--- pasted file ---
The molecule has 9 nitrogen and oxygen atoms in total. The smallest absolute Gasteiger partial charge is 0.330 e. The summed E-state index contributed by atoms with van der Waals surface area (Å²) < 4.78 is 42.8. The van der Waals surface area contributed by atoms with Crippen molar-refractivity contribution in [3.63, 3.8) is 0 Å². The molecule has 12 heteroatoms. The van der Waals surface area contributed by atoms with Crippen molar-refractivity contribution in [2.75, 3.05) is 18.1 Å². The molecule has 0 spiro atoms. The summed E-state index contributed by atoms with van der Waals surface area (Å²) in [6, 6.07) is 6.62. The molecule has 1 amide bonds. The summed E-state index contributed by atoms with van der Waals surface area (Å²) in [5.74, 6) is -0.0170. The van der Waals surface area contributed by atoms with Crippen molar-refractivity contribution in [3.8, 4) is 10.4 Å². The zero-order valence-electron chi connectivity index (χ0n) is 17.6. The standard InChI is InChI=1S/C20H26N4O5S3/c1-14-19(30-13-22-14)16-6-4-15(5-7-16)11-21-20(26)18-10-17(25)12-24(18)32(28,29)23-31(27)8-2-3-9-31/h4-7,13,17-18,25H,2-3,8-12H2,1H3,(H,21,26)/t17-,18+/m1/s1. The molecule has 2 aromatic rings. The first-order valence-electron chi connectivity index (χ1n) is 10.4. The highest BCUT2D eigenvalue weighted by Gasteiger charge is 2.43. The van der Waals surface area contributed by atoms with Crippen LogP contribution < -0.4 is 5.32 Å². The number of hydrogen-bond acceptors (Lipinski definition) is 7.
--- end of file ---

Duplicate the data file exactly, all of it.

The molecule has 9 nitrogen and oxygen atoms in total. The smallest absolute Gasteiger partial charge is 0.330 e. The summed E-state index contributed by atoms with van der Waals surface area (Å²) < 4.78 is 42.8. The van der Waals surface area contributed by atoms with Crippen molar-refractivity contribution in [3.63, 3.8) is 0 Å². The molecule has 12 heteroatoms. The van der Waals surface area contributed by atoms with Crippen molar-refractivity contribution in [2.75, 3.05) is 18.1 Å². The molecule has 0 spiro atoms. The summed E-state index contributed by atoms with van der Waals surface area (Å²) in [6, 6.07) is 6.62. The molecule has 1 amide bonds. The summed E-state index contributed by atoms with van der Waals surface area (Å²) in [5.74, 6) is -0.0170. The van der Waals surface area contributed by atoms with Crippen molar-refractivity contribution in [3.8, 4) is 10.4 Å². The zero-order valence-electron chi connectivity index (χ0n) is 17.6. The standard InChI is InChI=1S/C20H26N4O5S3/c1-14-19(30-13-22-14)16-6-4-15(5-7-16)11-21-20(26)18-10-17(25)12-24(18)32(28,29)23-31(27)8-2-3-9-31/h4-7,13,17-18,25H,2-3,8-12H2,1H3,(H,21,26)/t17-,18+/m1/s1. The molecule has 2 aromatic rings. The first-order valence-electron chi connectivity index (χ1n) is 10.4. The highest BCUT2D eigenvalue weighted by Gasteiger charge is 2.43. The van der Waals surface area contributed by atoms with Crippen LogP contribution < -0.4 is 5.32 Å². The number of hydrogen-bond acceptors (Lipinski definition) is 7.